would like to share with you an experience I had back in the 80’s.
Even though it’s so far in the past, the memory lingers on, and I’m
hoping it will give you a smile. I
wrote it on June 2, 1983, for my newspaper column, which was also called
Great American Cookout
And How To Survive It
For those of you who have been seeing great clouds of
black billowing smoke rising profusely in the distant horizon every weekend, do
not fear the worst. It is merely
our barbeque grill giving off its final breath of life.
Anyone who has ever known, or been married to a person who has come down
with what I refer to as “Barbeque Fever” knows exactly what I am talking
A few months ago my husband decided that this year we wouldn’t fool
around with just any dinky little grill. He
made the decision to buy one of those reassembled 55 gallon drums, complete with
cast iron grating, which, by the way, takes two people to lift up.
Unless, of course, one of them happens to be the Incredible Hulk.
He picked up his pride and joy in Gainesville and brought it home on the
back of his pickup, only because it wouldn’t fit next to him in the cab.
Backing into our yard, he joyously wrestled it to the ground with the
pride of any new father. When he
finally got it in just the right place, which was two feet from our picnic
table, he stood there for a good twenty minutes admiring it, already tasting the
first meal he would prepare on it.
Unfortunately, it rained the first three weekends that our grill was with
us, but finally the perfect day did arrive, and none too soon, as my husband was
starting to go into deep depression over the entire matter.
The decision of what to cook was made.
It would consist of ribs, chicken, and the old stand-by, hamburgers.
Wanting the meat to have that natural outdoor flavor, aged wood was
placed inside the barbeque pit, fifty pounds to be exact.
Along with this was placed no less than ten pounds of lighter.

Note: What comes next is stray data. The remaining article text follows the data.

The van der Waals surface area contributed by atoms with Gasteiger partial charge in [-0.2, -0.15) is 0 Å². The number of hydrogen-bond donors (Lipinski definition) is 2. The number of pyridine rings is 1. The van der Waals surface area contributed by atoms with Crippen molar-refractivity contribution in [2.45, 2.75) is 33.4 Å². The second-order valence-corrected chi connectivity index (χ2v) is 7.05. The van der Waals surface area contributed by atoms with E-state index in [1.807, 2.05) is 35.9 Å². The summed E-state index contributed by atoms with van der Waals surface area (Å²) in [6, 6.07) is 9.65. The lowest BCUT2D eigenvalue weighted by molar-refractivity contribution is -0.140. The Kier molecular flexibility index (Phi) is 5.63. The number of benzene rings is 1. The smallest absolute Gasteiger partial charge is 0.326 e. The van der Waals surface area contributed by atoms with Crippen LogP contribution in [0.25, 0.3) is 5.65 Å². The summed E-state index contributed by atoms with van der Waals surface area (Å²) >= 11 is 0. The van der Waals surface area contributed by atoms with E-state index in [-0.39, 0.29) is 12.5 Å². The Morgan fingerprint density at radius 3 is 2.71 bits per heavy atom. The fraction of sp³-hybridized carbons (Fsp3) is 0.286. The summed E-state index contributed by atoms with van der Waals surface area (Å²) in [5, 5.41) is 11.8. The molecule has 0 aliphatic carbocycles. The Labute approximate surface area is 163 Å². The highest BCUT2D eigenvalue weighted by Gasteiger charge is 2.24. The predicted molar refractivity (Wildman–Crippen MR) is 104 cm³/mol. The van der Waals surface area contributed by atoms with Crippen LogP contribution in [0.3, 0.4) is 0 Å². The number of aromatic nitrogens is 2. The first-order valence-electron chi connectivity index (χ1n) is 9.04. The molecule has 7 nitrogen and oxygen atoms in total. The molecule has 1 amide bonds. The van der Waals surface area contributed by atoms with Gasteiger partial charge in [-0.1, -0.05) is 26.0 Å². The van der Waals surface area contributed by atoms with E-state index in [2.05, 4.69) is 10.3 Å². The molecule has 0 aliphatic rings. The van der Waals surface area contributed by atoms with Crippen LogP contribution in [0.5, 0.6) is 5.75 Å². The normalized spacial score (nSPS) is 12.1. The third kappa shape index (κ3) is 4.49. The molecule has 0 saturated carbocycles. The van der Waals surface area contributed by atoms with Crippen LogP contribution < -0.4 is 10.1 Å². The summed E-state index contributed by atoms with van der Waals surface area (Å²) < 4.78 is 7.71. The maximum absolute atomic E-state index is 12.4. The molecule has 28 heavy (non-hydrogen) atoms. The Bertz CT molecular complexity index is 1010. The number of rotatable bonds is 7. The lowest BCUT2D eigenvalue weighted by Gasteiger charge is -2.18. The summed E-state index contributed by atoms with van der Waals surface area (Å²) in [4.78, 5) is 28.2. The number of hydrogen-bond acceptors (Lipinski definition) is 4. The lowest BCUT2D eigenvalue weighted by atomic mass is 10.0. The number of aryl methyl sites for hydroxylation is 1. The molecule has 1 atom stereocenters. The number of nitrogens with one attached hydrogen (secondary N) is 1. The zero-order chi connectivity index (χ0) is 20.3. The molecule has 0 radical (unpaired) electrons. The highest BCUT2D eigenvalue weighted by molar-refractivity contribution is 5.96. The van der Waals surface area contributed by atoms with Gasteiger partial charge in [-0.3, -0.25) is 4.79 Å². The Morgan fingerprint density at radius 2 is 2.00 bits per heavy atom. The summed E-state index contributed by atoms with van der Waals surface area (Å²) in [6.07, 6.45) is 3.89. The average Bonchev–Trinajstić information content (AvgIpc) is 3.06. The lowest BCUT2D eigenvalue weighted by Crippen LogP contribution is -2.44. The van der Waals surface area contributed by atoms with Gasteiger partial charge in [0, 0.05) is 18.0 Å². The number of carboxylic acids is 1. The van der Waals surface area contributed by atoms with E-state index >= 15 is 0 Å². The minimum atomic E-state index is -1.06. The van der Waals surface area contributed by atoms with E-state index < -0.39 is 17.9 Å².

For those of you who do not know what that is, it’s pieces of pine,
that contain a natural fuel (kerosene), used to create a very intense fire. I would not recommend that anyone use this in any large
amounts within their fireplaces, as it could very well burn your home down to
the ground. I know this because
when we first moved into our home, I used it in our fireplace, and was quite
happy with the cozy, warm atmosphere it created, until our neighbor called us on
the phone and wanted to know if everything was alright, because he saw flames
leaping out of the top of the chimney. Needless
to say, that was my last attempt.
Back to the barbeque…..the wood burned perfectly, once the flames
settled down to a few feet, that is. The
grating was set on top until it was nice and hot, so the right time for putting
the meat and chicken on had finally arrived.
With all his epicurean skills, my husband carefully placed each little
rib, chicken breast, and patty into place, expecting to hear that wonderful
“sizzle” at the moment they touched the grill.
Well, there we were, the five of us, sitting around the table,
waiting…and waiting. I never
realized just how dead chicken could look until I watched it sitting there pink
and limp, without a sizzle to be heard. Somehow,
the fire had cooled down and was not doing the job.
A look of panic came over him as my husband rushed over and hurriedly put
the cover down over it, hoping somehow that this would keep the heat in. We
decided to leave it alone and let everything cook for about a half hour, without
lifting the lid.
The moment of truth came when he opened it up, expecting to see succulent
ribs and chicken cooked to perfection, only to find it still sitting there,
dead, pink, and limp…
The final desperate measure was taken.
The grate was removed while an entire can of charcoal lighter fluid was
poured over twenty-five pounds of charcoals that were placed inside, over the
wood. By this time hunger had gotten the best of all of us and the
children were beginning to get testy. After
another forty-five minutes everything looked cooked and we all began to eat.
As the first bites were taken I couldn’t help but notice the glances
that were being passed across the table from one to the other.
Only a fool with a death wish would have told my husband at that point
that the food was still not cooked. So,
with the choice of either eating, with a possible case of botulism, or not
eating, and a total alienation of my husband’s affections, we opted for the
former. Actually it wasn’t that
bad. Whatever was cooked was eaten.
The rest we just chalked up to experience for the next time.
My husband is not one to accept defeat.
Since that time, there have been five or six cookouts, and I can honestly
say that things are looking up. Yesterday
we barbequed chicken and it was quite good.
We are presently down to using a ten pound bag of charcoals and a half
can of fluid.
So take heart, all of you wives and sweethearts out there, who have not
as yet shared this experience. Remember,
when those flames are leaping, and the black smoke is making your eyes
tear…….it has gotten you out of the kitchen and into the great outdoors!